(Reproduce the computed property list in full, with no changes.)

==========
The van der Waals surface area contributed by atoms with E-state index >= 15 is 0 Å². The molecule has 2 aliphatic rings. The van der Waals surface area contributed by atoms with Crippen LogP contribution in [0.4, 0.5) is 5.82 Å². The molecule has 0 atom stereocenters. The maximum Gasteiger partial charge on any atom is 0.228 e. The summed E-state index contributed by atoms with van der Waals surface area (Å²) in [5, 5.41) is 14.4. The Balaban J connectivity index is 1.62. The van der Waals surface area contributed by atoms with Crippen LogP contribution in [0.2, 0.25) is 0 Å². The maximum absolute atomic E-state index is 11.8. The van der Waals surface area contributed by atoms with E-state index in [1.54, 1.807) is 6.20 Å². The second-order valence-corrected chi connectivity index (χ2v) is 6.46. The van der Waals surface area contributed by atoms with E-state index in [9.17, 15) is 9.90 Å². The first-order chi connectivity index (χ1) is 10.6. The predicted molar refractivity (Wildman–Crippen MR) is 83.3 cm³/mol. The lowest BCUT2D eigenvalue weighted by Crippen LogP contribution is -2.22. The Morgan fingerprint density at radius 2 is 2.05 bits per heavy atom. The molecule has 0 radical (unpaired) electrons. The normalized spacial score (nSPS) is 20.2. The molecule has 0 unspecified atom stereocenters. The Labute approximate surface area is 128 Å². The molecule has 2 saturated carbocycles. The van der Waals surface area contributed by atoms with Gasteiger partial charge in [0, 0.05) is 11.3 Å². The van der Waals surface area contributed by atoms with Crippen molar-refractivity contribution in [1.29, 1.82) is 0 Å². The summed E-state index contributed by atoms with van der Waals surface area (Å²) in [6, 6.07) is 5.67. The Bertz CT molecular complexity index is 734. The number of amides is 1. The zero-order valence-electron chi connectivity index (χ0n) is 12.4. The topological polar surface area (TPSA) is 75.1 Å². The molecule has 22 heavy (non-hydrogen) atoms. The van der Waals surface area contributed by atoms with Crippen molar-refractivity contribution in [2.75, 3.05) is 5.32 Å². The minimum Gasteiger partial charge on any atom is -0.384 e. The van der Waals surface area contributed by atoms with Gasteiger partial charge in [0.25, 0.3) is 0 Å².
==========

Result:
The van der Waals surface area contributed by atoms with E-state index >= 15 is 0 Å². The molecule has 2 aliphatic rings. The van der Waals surface area contributed by atoms with Crippen LogP contribution in [0.4, 0.5) is 5.82 Å². The molecule has 0 atom stereocenters. The maximum Gasteiger partial charge on any atom is 0.228 e. The summed E-state index contributed by atoms with van der Waals surface area (Å²) in [5, 5.41) is 14.4. The Balaban J connectivity index is 1.62. The van der Waals surface area contributed by atoms with Crippen LogP contribution in [0.2, 0.25) is 0 Å². The maximum absolute atomic E-state index is 11.8. The van der Waals surface area contributed by atoms with E-state index in [1.54, 1.807) is 6.20 Å². The second-order valence-corrected chi connectivity index (χ2v) is 6.46. The van der Waals surface area contributed by atoms with E-state index in [9.17, 15) is 9.90 Å². The first-order chi connectivity index (χ1) is 10.6. The predicted molar refractivity (Wildman–Crippen MR) is 83.3 cm³/mol. The lowest BCUT2D eigenvalue weighted by Crippen LogP contribution is -2.22. The Morgan fingerprint density at radius 2 is 2.05 bits per heavy atom. The molecule has 0 radical (unpaired) electrons. The normalized spacial score (nSPS) is 20.2. The molecule has 0 unspecified atom stereocenters. The Labute approximate surface area is 128 Å². The molecule has 2 saturated carbocycles. The van der Waals surface area contributed by atoms with Gasteiger partial charge in [0, 0.05) is 11.3 Å². The van der Waals surface area contributed by atoms with Crippen molar-refractivity contribution in [1.29, 1.82) is 0 Å². The summed E-state index contributed by atoms with van der Waals surface area (Å²) in [6, 6.07) is 5.67. The Bertz CT molecular complexity index is 734. The number of amides is 1. The zero-order valence-electron chi connectivity index (χ0n) is 12.4. The topological polar surface area (TPSA) is 75.1 Å². The molecule has 22 heavy (non-hydrogen) atoms. The van der Waals surface area contributed by atoms with Crippen molar-refractivity contribution in [2.75, 3.05) is 5.32 Å². The minimum Gasteiger partial charge on any atom is -0.384 e. The van der Waals surface area contributed by atoms with Gasteiger partial charge in [0.25, 0.3) is 0 Å².